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    I guess this focus is a bit hard to adjust because of macro shooting? My wife is a dentist and does close up teeth photos. That's why a macro 100mm lens is used along with external attached macro mt-24ex flash. Manual mode with ISO level adjusted always worked just fine and everything was razor sharp and focused. Just recently this issue with viewfinder appeared on manual mode and I decided to check which auto mode might do the job rather than manual. I am not photography expert (probably below noob level lol) and neither is she. I tried all focusing modes on P mode but all are rather targeted to certain area or point of focus. She just needs a close up all image to be focused.. or at least 90% (very corners can be left out - not a problem). What auto mode would you suggest to set-up for this scenario with 100mm lens? I could try original R lens but then mt-24ex flash cannot be mounted due to diameter of the lens.. :( So I am kind of lost due to lack of knowledge in photography and so many parts raising questions where the actual issue is.. Maybe you can recomend auto mode for macro ?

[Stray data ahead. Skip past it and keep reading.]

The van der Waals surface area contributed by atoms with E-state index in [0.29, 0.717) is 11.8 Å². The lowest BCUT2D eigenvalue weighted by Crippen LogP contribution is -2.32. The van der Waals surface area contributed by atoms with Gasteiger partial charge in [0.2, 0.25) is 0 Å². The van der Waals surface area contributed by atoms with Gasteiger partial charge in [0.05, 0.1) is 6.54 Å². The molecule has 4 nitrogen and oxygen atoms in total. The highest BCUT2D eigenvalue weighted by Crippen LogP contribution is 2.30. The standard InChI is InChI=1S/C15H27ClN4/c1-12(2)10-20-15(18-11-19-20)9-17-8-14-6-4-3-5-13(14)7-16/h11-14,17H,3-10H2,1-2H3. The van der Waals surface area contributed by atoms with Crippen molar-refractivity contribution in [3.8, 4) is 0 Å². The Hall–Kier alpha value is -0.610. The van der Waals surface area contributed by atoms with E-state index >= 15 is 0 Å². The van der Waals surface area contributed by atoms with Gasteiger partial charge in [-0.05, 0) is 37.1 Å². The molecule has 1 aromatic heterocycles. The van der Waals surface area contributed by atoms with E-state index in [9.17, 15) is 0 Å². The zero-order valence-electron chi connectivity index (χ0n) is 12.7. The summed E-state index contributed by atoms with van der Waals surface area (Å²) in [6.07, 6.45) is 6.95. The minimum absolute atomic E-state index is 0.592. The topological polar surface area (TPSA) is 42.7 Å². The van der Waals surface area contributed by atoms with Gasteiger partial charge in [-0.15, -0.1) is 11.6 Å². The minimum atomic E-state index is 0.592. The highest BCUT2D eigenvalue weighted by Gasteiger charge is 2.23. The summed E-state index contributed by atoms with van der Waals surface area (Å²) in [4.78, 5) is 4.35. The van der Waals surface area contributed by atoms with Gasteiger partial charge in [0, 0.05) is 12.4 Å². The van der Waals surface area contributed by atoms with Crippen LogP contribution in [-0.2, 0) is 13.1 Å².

7. johnsey

    johnsey Site Moderator Staff Member Site Supporter

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    Its not a mater of AF verses manual, or even the AF mode, I would turn off tracking personally and just make sure to shoot at least 1/100 or so to freeze movement of their face or hand shake.


    I would stop the lens down and use f8 or f11 if you are that close to the teeth f2.8 will give you a faction of an inch before it falls out of focus. Flash and ISO can be used to get you the right amount of light given the other settings.